The president has managed to accomplish at least one big thing in his first 100 days: the once unthinkable is now unremarkable.
- By Max BootMax Boot is the Jeane J. Kirkpatrick senior fellow for national security studies at the Council on Foreign Relations. His forthcoming book is “The Road Not Taken: Edward Lansdale and the American Tragedy in Vietnam.”
As he approaches his 100th day in office, Donald Trump does not have many achievements or much support. Fewer than 42 percent of Americans approve of his job performance, the lowest level of support of any president at this point in his administration — lower even than Gerald Ford’s numbers after pardoning Richard Nixon. But he is benefiting from two trends. First, his base still loves him; his approval rating among Republicans is, I’m sorry to say, 84 percent.
The second trend is harder to discern, and it can’t be reduced to numbers, but I am convinced it is real. I refer to the country’s growing acceptance of the unacceptable.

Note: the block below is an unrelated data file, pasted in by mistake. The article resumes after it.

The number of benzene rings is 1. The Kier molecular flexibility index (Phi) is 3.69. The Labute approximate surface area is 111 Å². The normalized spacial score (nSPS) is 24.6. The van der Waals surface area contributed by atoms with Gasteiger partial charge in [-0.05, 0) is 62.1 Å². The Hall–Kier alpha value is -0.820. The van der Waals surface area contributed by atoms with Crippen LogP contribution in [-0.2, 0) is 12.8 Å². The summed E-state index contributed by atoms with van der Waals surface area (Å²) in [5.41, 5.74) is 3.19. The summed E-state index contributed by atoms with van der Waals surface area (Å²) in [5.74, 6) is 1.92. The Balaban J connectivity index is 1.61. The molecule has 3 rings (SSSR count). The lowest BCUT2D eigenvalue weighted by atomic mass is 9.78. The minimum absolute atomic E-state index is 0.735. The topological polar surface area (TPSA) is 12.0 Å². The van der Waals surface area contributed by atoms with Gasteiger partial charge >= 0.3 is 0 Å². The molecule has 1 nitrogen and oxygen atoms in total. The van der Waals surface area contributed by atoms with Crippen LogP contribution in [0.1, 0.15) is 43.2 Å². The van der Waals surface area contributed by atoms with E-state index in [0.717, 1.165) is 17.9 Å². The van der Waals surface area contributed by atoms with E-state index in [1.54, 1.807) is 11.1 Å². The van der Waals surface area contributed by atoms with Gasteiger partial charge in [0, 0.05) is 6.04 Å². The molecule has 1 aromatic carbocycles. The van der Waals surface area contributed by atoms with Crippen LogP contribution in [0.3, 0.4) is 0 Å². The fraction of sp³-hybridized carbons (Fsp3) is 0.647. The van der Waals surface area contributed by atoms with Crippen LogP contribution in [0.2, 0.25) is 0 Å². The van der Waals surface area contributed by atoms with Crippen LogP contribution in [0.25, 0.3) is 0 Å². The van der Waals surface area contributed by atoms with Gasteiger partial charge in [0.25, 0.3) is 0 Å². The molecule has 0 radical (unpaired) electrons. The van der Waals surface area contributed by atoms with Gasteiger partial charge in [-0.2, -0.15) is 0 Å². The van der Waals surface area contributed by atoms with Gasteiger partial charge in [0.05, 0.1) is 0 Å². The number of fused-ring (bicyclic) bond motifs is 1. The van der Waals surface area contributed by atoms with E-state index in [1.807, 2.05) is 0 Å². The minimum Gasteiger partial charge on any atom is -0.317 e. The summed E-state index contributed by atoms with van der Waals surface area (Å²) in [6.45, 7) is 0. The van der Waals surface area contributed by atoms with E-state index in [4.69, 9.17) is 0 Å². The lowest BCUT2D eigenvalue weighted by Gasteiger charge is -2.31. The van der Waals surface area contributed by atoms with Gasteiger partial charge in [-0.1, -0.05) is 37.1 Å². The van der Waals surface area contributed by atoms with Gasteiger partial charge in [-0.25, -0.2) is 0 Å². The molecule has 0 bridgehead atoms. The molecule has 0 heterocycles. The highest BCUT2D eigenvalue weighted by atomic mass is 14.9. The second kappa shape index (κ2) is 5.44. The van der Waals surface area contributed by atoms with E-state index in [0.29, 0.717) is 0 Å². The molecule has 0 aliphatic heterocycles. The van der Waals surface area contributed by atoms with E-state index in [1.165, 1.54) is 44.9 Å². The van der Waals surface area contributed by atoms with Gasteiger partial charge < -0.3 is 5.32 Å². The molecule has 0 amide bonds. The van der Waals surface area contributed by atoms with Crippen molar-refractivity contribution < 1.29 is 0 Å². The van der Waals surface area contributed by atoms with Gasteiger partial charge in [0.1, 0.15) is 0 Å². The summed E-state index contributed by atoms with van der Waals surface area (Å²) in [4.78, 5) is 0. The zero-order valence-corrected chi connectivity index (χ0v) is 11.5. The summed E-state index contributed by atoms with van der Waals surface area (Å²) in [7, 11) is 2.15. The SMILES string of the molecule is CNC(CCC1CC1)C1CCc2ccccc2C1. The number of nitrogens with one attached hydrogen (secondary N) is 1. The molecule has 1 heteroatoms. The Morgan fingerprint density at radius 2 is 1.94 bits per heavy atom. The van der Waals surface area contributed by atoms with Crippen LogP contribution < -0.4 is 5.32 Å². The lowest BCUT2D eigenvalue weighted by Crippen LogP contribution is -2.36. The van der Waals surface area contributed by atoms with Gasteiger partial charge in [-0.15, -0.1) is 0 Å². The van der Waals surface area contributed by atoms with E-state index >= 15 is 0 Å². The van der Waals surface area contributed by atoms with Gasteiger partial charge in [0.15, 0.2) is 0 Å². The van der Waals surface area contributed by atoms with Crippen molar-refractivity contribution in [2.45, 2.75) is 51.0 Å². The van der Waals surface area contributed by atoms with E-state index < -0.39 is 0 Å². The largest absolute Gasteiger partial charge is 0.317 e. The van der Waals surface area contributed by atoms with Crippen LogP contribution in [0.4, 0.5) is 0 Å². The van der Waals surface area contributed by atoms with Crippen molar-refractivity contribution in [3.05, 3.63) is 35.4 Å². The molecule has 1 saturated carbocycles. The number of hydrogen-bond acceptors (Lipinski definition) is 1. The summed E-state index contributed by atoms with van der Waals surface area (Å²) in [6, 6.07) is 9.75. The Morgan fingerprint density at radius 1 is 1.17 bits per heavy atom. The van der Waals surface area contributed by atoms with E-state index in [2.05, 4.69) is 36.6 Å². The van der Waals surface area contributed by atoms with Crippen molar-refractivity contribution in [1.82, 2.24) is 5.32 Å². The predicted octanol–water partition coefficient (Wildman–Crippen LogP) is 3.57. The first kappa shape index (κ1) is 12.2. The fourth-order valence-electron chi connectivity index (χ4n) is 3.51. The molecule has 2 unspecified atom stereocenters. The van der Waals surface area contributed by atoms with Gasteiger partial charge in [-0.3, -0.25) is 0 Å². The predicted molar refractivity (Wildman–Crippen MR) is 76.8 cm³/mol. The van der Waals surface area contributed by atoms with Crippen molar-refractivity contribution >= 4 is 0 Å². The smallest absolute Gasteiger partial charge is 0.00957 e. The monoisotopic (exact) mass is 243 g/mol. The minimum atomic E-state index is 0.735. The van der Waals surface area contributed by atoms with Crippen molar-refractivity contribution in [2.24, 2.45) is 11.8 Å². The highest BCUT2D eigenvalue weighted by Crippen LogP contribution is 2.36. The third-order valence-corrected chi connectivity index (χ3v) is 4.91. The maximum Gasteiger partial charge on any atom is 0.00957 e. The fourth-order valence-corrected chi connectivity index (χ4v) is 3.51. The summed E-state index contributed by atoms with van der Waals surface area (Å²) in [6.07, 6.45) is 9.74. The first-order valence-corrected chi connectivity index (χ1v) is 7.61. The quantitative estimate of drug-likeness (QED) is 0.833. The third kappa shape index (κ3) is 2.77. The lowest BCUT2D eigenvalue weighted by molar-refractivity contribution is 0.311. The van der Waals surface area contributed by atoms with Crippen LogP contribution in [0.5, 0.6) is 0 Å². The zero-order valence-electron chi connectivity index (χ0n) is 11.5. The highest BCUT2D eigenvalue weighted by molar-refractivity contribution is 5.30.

People adjust to any situation, no matter how bizarre or abnormal. An alien landing on Earth would be “yuge” news, to use Trump’s favorite word, but alien landings every day would quickly become ho-hum. So it is with the outlandish occupant of the Oval Office — he is increasingly being treated as a normal president even though he is anything but.
What was once unthinkable is now unremarkable. There is now a tendency, even among many of my Never Trump friends, to shrug their shoulders at his latest shenanigans. It is simply too difficult to stay outraged nonstop for 100 days, much less for 1,461 days — the length of one presidential term. Trump continues to say and do things that are, by any reasonable standard, egregious, but we notice his offenses less and less because they are such a frequent occurrence.
A few recent examples, big and small, illustrate the point.
—Trump all but endorsed Marine Le Pen for president of France, telling The Associated Press that a terrorist attack in Paris will “probably help her because she is the strongest on borders and she is the strongest on what’s been going on in France.” He had not one word of censure for Le Pen in spite of her party’s long history of anti-Semitism, racism, anti-Americanism, pro-Putinism, and Holocaust denial. Trump’s statement did not appreciably help Le Pen, who finished second behind the centrist Emmanuel Macron, and it may even have hurt her. But it is inconceivable that any previous president would have offered words of praise for such a fringe figure who is, according to one of her own former advisors, surrounded by “real Nazis.”